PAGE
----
how property investors can contribu…

1 July 2021 | Investment

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The UK government has implemented a legally binding commitment to achieve net-carbon zero by 2050, meaning that new-build homes must be ‘zero carbon ready’ by no later than 2025. These legal obligations are arising in the form of new rules, regulations and best practices which affect many sectors of property.


With 40% of all UK emissions originating from households, further regulations and policies surrounding the environmental performance of property is virtually inevitable. Ultimately, by 2025, new homes will have carbon dioxide emissions 75-80% lower than those built to current building regulations. Whilst this is a huge target to reach, a collaboration between all areas of the housing industry will make this goal a reality.


As the founder of the property network and marketplace platform, The Landsite, I have been looking at ways the industry is shifting towards a greener outlook and analysing the areas which need improving. With this in mind, I’ve provided my experienced insight into the multiple ways property investors can contribute to the 2025 carbon target.


Review your portfolio


This 2025 carbon target is due to increase the minimum standard that is expected when it comes to the eco-credentials of all properties. Less environmentally-friendly properties will undoubtedly be worth less in the future in comparison to ‘greener’ builds.


It’s important to consider how this shift towards a more sustainable society should affect how you do business. It will become more crucial in the coming years to invest sustainably, in doing so, it also makes you more appealing to tenants, banks and other business.


Greener retrofitting


Despite new builds being an incredibly energy-efficient property type in terms of investment, it’s worth noting that less than 1-2% of total annual building stock is new-build, meaning that there should be a greater focus on retrofitting existing properties.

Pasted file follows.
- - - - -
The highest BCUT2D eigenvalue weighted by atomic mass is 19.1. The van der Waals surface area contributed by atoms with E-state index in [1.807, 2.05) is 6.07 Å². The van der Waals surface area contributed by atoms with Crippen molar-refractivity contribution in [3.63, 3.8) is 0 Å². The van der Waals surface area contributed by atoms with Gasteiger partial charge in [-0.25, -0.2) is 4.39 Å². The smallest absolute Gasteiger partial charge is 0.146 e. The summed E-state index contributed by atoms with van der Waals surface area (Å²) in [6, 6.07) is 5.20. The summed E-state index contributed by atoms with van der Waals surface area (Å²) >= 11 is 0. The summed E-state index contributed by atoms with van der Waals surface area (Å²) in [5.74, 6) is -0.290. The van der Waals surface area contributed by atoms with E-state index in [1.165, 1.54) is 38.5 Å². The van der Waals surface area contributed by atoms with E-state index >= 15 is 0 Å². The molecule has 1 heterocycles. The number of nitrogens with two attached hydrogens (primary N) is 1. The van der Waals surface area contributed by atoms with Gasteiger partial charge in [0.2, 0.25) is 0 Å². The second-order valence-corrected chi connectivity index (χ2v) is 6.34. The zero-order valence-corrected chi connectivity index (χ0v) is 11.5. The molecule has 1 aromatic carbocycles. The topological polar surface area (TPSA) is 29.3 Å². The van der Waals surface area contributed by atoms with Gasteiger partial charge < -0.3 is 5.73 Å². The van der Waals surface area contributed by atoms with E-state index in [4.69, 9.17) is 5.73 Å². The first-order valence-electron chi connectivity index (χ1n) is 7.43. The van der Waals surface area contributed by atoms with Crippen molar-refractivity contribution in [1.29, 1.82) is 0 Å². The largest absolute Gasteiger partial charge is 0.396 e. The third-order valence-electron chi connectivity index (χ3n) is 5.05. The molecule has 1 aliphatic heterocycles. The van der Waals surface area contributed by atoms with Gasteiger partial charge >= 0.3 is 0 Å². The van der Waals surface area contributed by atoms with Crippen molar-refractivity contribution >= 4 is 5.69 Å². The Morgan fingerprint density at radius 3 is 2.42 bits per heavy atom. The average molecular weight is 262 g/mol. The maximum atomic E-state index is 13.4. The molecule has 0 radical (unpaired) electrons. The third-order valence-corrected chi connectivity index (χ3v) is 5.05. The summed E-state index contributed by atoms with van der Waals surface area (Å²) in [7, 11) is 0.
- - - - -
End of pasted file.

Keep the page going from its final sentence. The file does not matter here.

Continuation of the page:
For those properties in your portfolio that are older, both operational carbon and significant embodied carbon savings can be achieved through the practice of retrofitting. Property investors can enhance their investment with a wide variety of sustainable features.


Consider energy sources, for example. Rather than relying on a single alternative energy source, try combining several. Solar energy is perhaps the most popular alternative source of energy in domestic spaces, and it can be comfortably paired with air or ground source heat pumps, to make a home even more eco-friendly.


Although retrofitting can be a costly process in some cases, there are talks of subsidies and grants being made available to help get older properties up to scratch.


Invest in newer property


According to the Royal Institute of Chartered Surveyors (RICS), around 15% of the UK’s total emissions currently stem from heating homes, with less than 5% of the energy used for this deriving from low-carbon sources. Understandably, this has been highlighted as one of the key areas for change.


New builds tend to have the highest Energy Performance Certificate (EPC) ratings and higher build quality to meet current National House Building Council (NHBC) standards, making them one of the most energy-efficient property types to invest in.


The government is committed to ensuring all UK properties meet a minimum EPC rating of C by 2035, and investing in new-builds should help to ensure that this standard is met. These properties are also likely to be more appealing for eco-conscious buyers.  

Networking and collaboration


If members of all areas of the property sector made the push to be more collaborative, carbon neutrality would be an even more achievable goal.


Opening up a discussion with other experts, those who specialise in sustainable construction or architecture, for example, will help to establish exactly how to make properties meet and surpass energy efficiency standards, as we move into a greener tomorrow.


Everything from the sustainable materials used in the construction and insulation of a building, to the green spaces included and the overall design, must be considered in the effort to reach the zero carbon ready target of 2025. A platform on which all those in the property sector can source sustainable materials and discuss the process of carbon neutrality with other professionals, such as The Landsite, is ideal in an age which demands more eco-friendly practices.


As the clock ticks ever closer to 2025, it is a property investor’s responsibility to make conscious investments. The above is all conducive to this necessity, but it’s essential for any investor to take it upon themselves to read up on all the new policies surrounding the zero-carbon target.


Green properties are not only valuable for the planet, but they are ultimately worth more to an investor too.


*Ramsey Assal is the founder of property networking platform The Landsite




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